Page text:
vintners. The event is part of Toronto General & Western Hospital Foundation's
Grand Cru fundraiser, helmed as always by Todd Helpern.

The Venue: Muzik, 15 Saskatchewan Road, Exhibition Place.

The Target Audience: private clients, sommeliers, news media.

The Availability/Catalogue: there was a catalogue labeled "Portfolio Wine
Tasting" which listed all the wines available for tasting, along with
extensive provenance notes for each bottle. CSPC numbers and prices were
missing; there was a separate sheet for those.

The Quote: "Everybody is here: where do I start? Antinori? Biondi Santi?
Burge? Ceretto? Chapoutier? O'Brien? Badia a Coltibuono? Firestone? Hugel?
Gosset? Isole e Olena? Jaboulet? Jordan? Maculan? Nonino? Planeta? Prunotto?
Remoissenet? Silver Oak? Let's play spin the wheel..."

The Wines: I did not taste every wine, just some that I felt I could handle
in a two hour period. I did a lot of walking around, back and forth, here
and there, hither and yon, etc. Here's my list, with some modified "Parker

**** Four Stars (90 - 93 in Quality/Price Rating terms):

- Jordan Chardonnay Sonoma 2004 Russian River ($42.90 Lic)

- Chapoutier Hermitage Monier de la Sizeranne 2004 ($134.64 Lic)

- Biondi Santi Brunello di Montalcino Villa Poggio Salvi 2001 ($66 Lic)

- Chateau Haut-Brion 2001,

- Domaine de Montille Pommard 1er Cru Les Pezerolles 2004 ($115.56 Lic)

- Domaine de Montille Chateau de Puligny-Montrachet 2003 ($81.29 Lic)

- Maison Deux Montilles Soeur et Frere Meursault Les Casse Tetes 2005
($75.08 Lic)

- Rolf Binder Heysen Shiraz 2005 ($61.71 Lic)

- Hugel Gewurztraminer Selection Grains Nobles 1999 375mL ($65.84 Lic)

- Isole e Olena Cepparello 2004 ($73.81 Lic)

- L'Aventure Syrah 2004 Paso Robles ($59.68 Lic)

- Maculan Fratta 2003 ($74.80 Lic)

- Burge Family Olive Hill GSM Grenache/Shiraz/Mourvedre 2005 ($56.93 Lic)

- Ceretto Bricco Rocche Brunate Barolo 2003 ($90.48 Lic)

- Silver Oak Cabernet Sauvignon 2002 Napa ($127.60 Lic)

- Russiz Surperior Colio Sauvignon 2006 ($34.87 Lic)

- Conakilla Shiraz/Viognier 2006 ($84.32 Lic)

- Conakilla Viognier 2006 ($61.66 Lic)

*** Three Stars (86 - 89 in Quality/Price Rating terms):

- Antinori Tignanello 2004 IGT Tuscany

- Backsberg Cabernet Sauvignon 2004 Paarl South Africa ($18.37 Lic)

- Chain of Ponds Amadeus Cabernet Sauvignon 2003 ($32.12 Lic)

- Clark-Claudon Cabernet Sauvignon 2002 Napa ($96.58 Lic)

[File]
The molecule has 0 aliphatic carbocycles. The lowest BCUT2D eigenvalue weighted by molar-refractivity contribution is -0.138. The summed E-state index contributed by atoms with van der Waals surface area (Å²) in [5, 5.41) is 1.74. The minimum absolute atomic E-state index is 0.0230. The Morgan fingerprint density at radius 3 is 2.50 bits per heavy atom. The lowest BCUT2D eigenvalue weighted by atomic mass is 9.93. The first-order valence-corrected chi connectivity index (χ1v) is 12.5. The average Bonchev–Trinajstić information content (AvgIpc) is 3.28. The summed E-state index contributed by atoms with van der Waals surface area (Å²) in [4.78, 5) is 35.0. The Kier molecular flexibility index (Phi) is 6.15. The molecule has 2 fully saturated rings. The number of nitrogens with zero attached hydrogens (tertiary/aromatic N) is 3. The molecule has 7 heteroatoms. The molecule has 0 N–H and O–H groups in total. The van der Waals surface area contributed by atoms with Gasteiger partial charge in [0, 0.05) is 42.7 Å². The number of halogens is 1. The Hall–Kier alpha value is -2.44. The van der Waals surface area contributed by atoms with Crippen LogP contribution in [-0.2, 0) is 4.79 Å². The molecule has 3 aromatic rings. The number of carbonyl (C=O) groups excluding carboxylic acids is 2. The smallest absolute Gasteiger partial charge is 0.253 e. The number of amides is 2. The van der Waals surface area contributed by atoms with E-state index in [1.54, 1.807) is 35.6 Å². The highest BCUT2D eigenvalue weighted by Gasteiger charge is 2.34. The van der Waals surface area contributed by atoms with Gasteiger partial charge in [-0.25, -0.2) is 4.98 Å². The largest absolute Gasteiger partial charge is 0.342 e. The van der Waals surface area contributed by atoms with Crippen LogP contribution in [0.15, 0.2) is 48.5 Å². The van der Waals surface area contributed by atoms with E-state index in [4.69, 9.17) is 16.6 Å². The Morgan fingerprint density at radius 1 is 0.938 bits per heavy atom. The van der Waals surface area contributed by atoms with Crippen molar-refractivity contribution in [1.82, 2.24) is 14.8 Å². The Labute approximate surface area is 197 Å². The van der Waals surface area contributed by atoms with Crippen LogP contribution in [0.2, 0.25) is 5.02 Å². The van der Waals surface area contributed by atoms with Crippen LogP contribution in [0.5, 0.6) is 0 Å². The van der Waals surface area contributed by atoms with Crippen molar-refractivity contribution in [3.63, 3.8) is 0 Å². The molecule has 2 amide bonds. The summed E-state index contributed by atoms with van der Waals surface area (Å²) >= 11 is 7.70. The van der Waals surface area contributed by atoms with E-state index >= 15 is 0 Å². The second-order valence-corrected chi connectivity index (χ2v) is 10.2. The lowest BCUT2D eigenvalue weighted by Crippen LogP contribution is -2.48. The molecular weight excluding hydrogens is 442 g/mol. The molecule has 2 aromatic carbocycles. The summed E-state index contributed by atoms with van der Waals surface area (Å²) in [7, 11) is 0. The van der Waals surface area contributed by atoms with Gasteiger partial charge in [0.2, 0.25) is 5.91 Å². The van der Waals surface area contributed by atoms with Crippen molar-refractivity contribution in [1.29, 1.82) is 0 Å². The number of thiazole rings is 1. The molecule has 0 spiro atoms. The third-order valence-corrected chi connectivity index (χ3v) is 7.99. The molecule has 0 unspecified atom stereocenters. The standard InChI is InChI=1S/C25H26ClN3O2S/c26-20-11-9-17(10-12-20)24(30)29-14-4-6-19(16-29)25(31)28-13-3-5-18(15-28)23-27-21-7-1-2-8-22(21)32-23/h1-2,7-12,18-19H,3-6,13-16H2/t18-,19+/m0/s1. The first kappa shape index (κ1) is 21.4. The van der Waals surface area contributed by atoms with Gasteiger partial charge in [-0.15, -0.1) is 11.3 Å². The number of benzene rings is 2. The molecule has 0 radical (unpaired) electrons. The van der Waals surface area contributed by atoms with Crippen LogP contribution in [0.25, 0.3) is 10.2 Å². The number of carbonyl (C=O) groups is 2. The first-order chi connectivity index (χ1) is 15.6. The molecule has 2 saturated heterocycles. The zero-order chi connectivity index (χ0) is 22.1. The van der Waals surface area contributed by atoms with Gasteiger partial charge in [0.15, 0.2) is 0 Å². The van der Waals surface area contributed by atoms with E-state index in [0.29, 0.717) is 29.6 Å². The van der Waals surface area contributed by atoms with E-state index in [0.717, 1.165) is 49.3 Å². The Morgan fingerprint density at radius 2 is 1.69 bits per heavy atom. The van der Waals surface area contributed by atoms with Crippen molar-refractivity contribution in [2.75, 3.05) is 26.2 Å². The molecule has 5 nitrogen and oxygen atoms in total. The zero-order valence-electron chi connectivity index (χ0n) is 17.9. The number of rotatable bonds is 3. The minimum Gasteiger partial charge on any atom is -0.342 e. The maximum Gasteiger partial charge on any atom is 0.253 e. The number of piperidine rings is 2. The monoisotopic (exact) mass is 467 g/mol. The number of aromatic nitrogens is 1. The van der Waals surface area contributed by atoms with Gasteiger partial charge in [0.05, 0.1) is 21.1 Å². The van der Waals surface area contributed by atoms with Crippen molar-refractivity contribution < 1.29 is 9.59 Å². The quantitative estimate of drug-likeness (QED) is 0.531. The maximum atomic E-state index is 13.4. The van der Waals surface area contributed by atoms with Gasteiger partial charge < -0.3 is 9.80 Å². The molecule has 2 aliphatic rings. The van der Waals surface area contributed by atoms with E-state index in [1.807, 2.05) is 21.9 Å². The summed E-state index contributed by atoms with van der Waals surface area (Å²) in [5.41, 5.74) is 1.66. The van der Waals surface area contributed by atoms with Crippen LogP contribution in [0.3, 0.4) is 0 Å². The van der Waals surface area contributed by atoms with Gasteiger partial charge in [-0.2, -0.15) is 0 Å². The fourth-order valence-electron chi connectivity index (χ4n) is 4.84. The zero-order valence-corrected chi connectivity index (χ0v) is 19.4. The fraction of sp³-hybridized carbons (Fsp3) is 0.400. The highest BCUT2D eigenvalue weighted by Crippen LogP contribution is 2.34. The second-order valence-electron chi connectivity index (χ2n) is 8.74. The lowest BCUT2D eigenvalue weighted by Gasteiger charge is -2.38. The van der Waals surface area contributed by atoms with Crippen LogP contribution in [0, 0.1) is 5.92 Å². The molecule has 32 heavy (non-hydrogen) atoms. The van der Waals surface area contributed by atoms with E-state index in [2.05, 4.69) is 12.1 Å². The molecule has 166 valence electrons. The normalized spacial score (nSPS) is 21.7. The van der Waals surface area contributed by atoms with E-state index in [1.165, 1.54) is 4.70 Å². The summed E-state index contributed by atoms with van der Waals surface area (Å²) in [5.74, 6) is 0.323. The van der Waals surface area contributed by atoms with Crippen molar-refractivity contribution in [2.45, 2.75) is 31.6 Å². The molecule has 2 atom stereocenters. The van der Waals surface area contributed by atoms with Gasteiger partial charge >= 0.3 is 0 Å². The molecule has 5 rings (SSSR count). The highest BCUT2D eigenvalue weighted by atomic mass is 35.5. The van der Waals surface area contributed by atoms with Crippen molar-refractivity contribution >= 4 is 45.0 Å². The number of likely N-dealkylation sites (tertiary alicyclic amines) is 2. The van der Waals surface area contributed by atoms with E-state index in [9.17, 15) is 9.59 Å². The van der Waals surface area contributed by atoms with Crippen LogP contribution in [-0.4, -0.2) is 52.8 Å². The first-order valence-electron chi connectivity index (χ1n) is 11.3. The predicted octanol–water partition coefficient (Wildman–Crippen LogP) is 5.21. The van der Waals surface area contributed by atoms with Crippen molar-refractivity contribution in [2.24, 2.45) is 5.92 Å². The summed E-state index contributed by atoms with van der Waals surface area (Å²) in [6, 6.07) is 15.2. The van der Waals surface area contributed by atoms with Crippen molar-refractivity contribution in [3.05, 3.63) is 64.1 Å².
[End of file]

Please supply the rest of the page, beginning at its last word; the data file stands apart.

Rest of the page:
- Clark-Claudon Cabernet Sauvignon 2003 Napa ($104.56 Lic)

- Faiveley Corton Clos des Cortons 2001 ($130.08 Lic)

- Gravitas Pinot Noir 2006 Marlborough ($41.36 Lic)

- Hugel Muscat Tradition 2006 Alsace ($24.26 Lic)

- Jaboulet Hermitage La Chapelle 2004 ($168.19 Lic)

- Jaboulet Hermitage "La Petite" Chapelle 2004 ($79.15 Lic) - second wine

- Maculan Torcolato 2004 Veneto 375 mL ($36.63 Lic)

- Massolino Barolo Vigna Rionda Riserva 2000 ($105.22 Lic)

- Remoissenet Puligny Montrachet 2005 ($65.01 Lic)

- Silver Oak Cabernet Sauvignon 2003 Alexander Valley ($78.54 Lic)

The Food: for the trade, from Pusateri -- cold cuts, cheeses, breads, nuts,
dried fruit, etc.

The Downside: some of the cold cuts were too spicy for this tasting.

The Upside: a chance to meet and greet Robert M. Parker, Jr.

The Contact Person: Todd Halpern

The Effectiveness (numerical grade): 94.

Friday, November 16, 2007


...all reflect a boom in the cookbook publishing business. A paperback
reprint will lower the cost to the purchaser, and also give a publisher a
chance to correct egregious errors or add a postscript. Some will reissue a
book in paper covers with a new layout or photos. Others will rearrange
existing material to present it as more informative text while keeping the
focus tight. Here are some recent "re-editions"...

THE COOK'S BOOK; concise edition. (DK, 2007, 496 pages, ISBN
978-0-7566-3231-1 $36 hard covers) has been compiled by Jill Norman,
renowned award-winning UK cookery author and editor (she did Elizabeth
classic cookbooks, and is now responsible for her Estate's writings). It was
originally published in 2005 at $65 for 648 pages. The concise edition is a